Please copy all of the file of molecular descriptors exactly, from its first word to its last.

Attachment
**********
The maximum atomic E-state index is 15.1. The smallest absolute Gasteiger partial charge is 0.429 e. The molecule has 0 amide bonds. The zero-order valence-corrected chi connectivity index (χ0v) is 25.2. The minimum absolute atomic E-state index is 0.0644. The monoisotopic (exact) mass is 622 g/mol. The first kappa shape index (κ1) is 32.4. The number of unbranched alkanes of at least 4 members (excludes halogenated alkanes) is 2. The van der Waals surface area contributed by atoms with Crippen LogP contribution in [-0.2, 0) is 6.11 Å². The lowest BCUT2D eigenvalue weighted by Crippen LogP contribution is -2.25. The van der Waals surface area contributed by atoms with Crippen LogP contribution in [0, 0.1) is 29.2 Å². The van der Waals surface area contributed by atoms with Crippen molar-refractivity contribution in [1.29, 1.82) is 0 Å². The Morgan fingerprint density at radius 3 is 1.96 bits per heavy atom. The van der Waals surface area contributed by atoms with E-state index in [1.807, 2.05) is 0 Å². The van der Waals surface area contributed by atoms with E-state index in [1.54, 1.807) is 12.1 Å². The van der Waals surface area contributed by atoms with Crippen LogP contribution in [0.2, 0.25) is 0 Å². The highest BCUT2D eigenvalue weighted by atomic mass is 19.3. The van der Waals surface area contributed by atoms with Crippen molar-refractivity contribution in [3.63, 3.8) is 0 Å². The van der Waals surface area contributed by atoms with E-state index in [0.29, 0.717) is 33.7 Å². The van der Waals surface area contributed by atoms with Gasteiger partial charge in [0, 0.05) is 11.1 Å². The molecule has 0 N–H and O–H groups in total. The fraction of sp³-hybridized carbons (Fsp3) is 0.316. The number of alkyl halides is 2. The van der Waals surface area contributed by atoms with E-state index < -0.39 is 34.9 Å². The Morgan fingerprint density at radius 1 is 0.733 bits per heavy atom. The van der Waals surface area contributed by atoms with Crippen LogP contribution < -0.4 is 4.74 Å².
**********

The maximum atomic E-state index is 15.1. The smallest absolute Gasteiger partial charge is 0.429 e. The molecule has 0 amide bonds. The zero-order valence-corrected chi connectivity index (χ0v) is 25.2. The minimum absolute atomic E-state index is 0.0644. The monoisotopic (exact) mass is 622 g/mol. The first kappa shape index (κ1) is 32.4. The number of unbranched alkanes of at least 4 members (excludes halogenated alkanes) is 2. The van der Waals surface area contributed by atoms with Crippen LogP contribution in [-0.2, 0) is 6.11 Å². The lowest BCUT2D eigenvalue weighted by Crippen LogP contribution is -2.25. The van der Waals surface area contributed by atoms with Crippen LogP contribution in [0, 0.1) is 29.2 Å². The van der Waals surface area contributed by atoms with Crippen molar-refractivity contribution in [1.29, 1.82) is 0 Å². The Morgan fingerprint density at radius 3 is 1.96 bits per heavy atom. The van der Waals surface area contributed by atoms with E-state index in [1.807, 2.05) is 0 Å². The van der Waals surface area contributed by atoms with E-state index in [1.54, 1.807) is 12.1 Å². The van der Waals surface area contributed by atoms with Crippen LogP contribution in [0.2, 0.25) is 0 Å². The highest BCUT2D eigenvalue weighted by atomic mass is 19.3. The van der Waals surface area contributed by atoms with Crippen molar-refractivity contribution in [3.63, 3.8) is 0 Å². The van der Waals surface area contributed by atoms with E-state index in [0.29, 0.717) is 33.7 Å². The van der Waals surface area contributed by atoms with Gasteiger partial charge in [0, 0.05) is 11.1 Å². The molecule has 0 N–H and O–H groups in total. The fraction of sp³-hybridized carbons (Fsp3) is 0.316. The number of alkyl halides is 2. The van der Waals surface area contributed by atoms with E-state index < -0.39 is 34.9 Å². The Morgan fingerprint density at radius 1 is 0.733 bits per heavy atom. The van der Waals surface area contributed by atoms with Crippen LogP contribution < -0.4 is 4.74 Å².